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Twenty Seven Chickens a Year
A lot of people are shocked when they hear that I’ve stopped eating meat. They always tell me, “But Julia, you’re already so thin. You don’t need to be a vegetarian.” Like it’s some special weight loss diet or something. When I tell them that I’m not doing it because I think I’m fat or something, when I try to explain my beliefs to them, they all just kind of nod along and then walk away, still just as ignorant as they started.
I became a vegetarian, officially, last summer. Before then, I would go weeks at a time without eating meat, but I always went back to it. I was raised by a family who loved steak, chicken, ham, turkey… if it came from an animal, they’d eat it. And that’s just the thing that no one seems to understand. Meat isn’t like corn and strawberries. It comes from a living being. It comes from your pet dog and the neighbor’s parakeet and that pesky squirrel who keeps annoying you while you’re walking home from the bus stop.
Yes, yes, I know. It doesn’t LITERALLY come from those animals. But it might as well. Have you ever fed a baby cow, or raised a chicken? Have you ever held a piglet, born just that day? You really should, if you haven’t already. You should see the light in their eyes, feel the warmth from their wriggling bodies, and have them fall asleep in your lap.
Maybe I get attached too easily, but I’ve done all of that before. I’m an animal lover, through and through. I see fried chicken and I think of Red, my favorite little hen. I see steak, and I think of the calf who suckled my fingers last time I visited the farm. I see a roast ham on Easter, and I think of the unborn baby pig we just had to dissect in Biology class.
Maybe I just think about things too much, but I just can’t imagine how someone can confine an animal to a tiny, little, dirty, crowded space for the first couple years of his life, and then go in there and murder him. Strip the skin from his body, see his unmoving heart, feel the heat drain from his limbs. See his tail go limp.
Maybe I think of them too much like humans, but I truly think that they are. People, in order to make themselves feel better, claim that animals don’t have souls… but how is it, then, that they all react differently? That so many of them have a sense of humor, how some are calm and sweet, and how some are rebellious? There is no more proof of an animal having a soul than of humans having souls. I mean, if you’re going to go and say that you can eat a cow because it doesn’t have a soul, then why aren’t you eating your dog? You know, man’s best friend. Your buddy. The one who means the world to you.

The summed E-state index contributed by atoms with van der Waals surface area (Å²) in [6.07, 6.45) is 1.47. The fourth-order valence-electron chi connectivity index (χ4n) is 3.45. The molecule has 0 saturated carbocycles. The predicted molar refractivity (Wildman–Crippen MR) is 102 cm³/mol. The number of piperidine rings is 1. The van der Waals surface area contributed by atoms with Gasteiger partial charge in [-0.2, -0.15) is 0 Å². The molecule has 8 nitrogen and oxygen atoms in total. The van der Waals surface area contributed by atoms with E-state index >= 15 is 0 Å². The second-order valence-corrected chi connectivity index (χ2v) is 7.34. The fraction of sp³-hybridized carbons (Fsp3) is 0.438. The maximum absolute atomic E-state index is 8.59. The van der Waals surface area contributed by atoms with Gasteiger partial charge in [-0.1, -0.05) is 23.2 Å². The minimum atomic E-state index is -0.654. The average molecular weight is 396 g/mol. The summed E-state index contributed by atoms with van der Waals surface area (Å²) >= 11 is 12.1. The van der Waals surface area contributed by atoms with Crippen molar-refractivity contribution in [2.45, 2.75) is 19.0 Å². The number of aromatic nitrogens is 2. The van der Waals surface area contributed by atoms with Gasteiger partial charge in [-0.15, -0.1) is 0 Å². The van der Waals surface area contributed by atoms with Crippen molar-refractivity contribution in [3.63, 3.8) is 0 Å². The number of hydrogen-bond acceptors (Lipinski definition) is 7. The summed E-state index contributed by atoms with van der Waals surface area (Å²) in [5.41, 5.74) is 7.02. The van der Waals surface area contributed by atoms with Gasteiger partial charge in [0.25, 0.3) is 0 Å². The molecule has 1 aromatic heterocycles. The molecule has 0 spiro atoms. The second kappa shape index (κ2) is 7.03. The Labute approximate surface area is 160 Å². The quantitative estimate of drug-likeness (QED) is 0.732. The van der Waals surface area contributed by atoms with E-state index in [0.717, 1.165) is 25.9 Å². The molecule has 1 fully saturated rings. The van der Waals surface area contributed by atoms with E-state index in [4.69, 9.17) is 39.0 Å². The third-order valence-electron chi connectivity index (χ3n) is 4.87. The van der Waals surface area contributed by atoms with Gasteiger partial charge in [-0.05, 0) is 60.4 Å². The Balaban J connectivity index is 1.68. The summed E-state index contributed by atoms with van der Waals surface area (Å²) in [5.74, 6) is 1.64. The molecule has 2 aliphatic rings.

My point through this all is that being a vegetarian is not a way to lose weight or be healthier… heck, most vegetarians have more health problems than meat eaters. We, on average, don’t get enough protein and we have trouble getting enough iron. But I think it’s healthier for the mind, for the conscience. How do you think the animals feel about us eating them all the time? Did you know that the average American eats sixty four to sixty five pounds of beef a year? Right behind that are fifty seven pounds of chicken, fifty of pork, and fourteen of turkey.
Let’s examine the facts there. You on average can get about two pounds of edible meat off of a chicken. That means that you, Average American, are eating about twenty seven feathery, squawking, adorable little chickens a year.
I’m not writing this to change your opinion on the practice of eating meat. It’s not my position to judge you, judge what you should or should not be eating. I’m a vegetarian from a meat eater’s point of view. I’m not out to change the world, I’m just out to prove my point.
The other day, my mom brought me a pizza at a play rehearsal, and the person at Little Caesar’s messed up and accidentally put pepperoni on it. I told her to take it home and give it to my brother, instead. She told me to just pick the pepperonis off of it. It wasn’t that big of a deal. But I told her I refused.
All of my friends wanted to know why… they just didn’t understand it. I told them it was because it was against my ethics to touch a dead animal. They said, “But it’s just pepperoni. It doesn’t even look like an animal.” And then, laughingly, they added, “It’s probably not even real meat. You know how cheap those pizza places are.” I told them it didn’t matter. I tried explaining my reasoning.
But, as always, they just sort of shrugged, nodded, and walked away. “Julia, why the heck are you a vegetarian, again? You’re, like, the skinniest person in school. You don’t need to be on a diet.”